In 1960’s America Nasa is losing the space race to Russia. In order to regain the initiative, they decide to gamble on a hugely risky mission: be the first to land on the the moon. In selecting its would-be astronauts, civilian test pilot Neil Armstrong immediately stands out. Cool under pressure, almost to the point of detachment, he seems to have the right stuff. However as the race to the moon takes its toll on more than just machinery, Armstrong and the other pilots will be tested in ways they could never imagine.
...leaves you in no doubt as to the dangers America’s first astronauts faced.
Director Damien Chazelle’s ‘First Man’ is a historical biopic which is completely focussed on period detail. With its grainy, desaturated colour palette and sixties stylings, this is a drama that is rooted in authenticity. However the most discernible difference of this space race drama compared to others is the sound. From its very beginning ’First Man’s’ sound track leaves you in no doubt as the dangers America’s first astronauts faced. From its creaking cockpits, melting canopies and twisting fuselages, the soundtrack ’First Man’ regularly soaks you in the danger and risks these pioneers took – and the decompressing effect of normal life afterwards.
In its lead role as astronaut Neil Armstrong, Ryan Gosling gives another great, buttoned-down performance to that of his agent K from ‘BladeRunner 2049’. Around him, Gosling is surrounded by equally solid performances from Kyle Chandler and the ever-reliable Ciaran Hinds. However it is in the casting of Claire Foy that ‘First Man’ really nearly becomes ‘First Woman’. With her lacerating glare and finger-gnawing resentments, Claire Foy’s portrayal as Janet Shearon (Armstrong’s first wife) is the stuff of best supporting actress nominations. Whilst her character may not occupy the majority of scenes (or the film’s primary point of view), every scene she appears in, is hers.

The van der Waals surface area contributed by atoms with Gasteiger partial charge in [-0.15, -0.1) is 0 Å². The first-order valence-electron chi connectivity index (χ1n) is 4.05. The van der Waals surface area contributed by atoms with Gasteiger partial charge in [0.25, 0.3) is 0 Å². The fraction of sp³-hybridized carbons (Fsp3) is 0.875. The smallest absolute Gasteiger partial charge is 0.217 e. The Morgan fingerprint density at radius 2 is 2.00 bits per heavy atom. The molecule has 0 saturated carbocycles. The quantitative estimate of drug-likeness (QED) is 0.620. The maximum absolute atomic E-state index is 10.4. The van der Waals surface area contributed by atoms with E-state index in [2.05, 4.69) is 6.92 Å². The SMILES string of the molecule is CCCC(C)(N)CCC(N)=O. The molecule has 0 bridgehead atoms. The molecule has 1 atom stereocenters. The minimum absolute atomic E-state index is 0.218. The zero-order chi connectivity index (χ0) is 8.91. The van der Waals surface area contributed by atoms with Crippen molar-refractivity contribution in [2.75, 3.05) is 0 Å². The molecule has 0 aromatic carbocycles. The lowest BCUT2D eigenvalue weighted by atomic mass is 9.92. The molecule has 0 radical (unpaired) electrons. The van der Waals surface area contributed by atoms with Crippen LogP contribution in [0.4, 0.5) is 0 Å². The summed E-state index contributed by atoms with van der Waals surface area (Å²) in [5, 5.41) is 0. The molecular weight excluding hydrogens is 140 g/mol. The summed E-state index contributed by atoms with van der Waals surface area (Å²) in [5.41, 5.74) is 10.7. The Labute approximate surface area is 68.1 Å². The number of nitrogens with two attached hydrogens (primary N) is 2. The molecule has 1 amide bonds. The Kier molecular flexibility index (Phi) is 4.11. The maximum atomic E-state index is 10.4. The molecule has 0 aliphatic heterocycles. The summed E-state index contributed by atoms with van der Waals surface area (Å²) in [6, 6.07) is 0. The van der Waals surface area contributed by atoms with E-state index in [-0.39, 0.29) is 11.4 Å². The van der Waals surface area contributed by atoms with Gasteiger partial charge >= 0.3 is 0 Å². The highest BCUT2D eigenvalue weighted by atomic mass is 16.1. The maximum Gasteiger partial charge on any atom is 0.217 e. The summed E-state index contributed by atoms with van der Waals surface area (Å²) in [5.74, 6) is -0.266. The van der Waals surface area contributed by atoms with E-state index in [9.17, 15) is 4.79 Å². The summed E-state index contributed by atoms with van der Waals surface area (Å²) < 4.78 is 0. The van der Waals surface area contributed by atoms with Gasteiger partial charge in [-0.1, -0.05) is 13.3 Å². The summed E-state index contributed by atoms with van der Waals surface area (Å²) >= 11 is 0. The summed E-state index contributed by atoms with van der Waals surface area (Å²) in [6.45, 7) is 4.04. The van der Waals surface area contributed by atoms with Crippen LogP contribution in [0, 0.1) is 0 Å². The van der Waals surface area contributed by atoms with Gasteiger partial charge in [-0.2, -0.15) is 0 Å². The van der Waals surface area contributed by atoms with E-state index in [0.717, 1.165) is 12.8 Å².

Fans of similarly space-bound histories like ‘Apollo 13’ and ‘The Right Stuff’, will find much to enjoy here in terms of gruff determination and scientific ingenuity to fix every problem. Indeed, with a 2 hours and 21 minute running time, this is movie that doesn’t want to skip over any details. Whilst some of its later scenes feel a little rushed in comparison with the film’s earlier build-up, ‘First Man’ is a well-made movie trying to find a balance between history and drama. When its end comes, it comes a on quiet note. Hinting at a demanding world beyond his crew’s decontamination room, ‘First Man’ almost begs a sequel or at the very least a longer edition that covers Armstrong’s later handling of celebrity.
For an entertaining spectacle that does a great job at conveying the dangers of early space flight, ‘First Man’ is a film (like Christopher Nolan’s Dunkirk) that has to be seen in IMAX. From its rumbling bass that shakes up from the floor to the huge screen that encompasses Armstrong’s towering rocket, ‘First Man’ is a drama that will fly you to the moon.1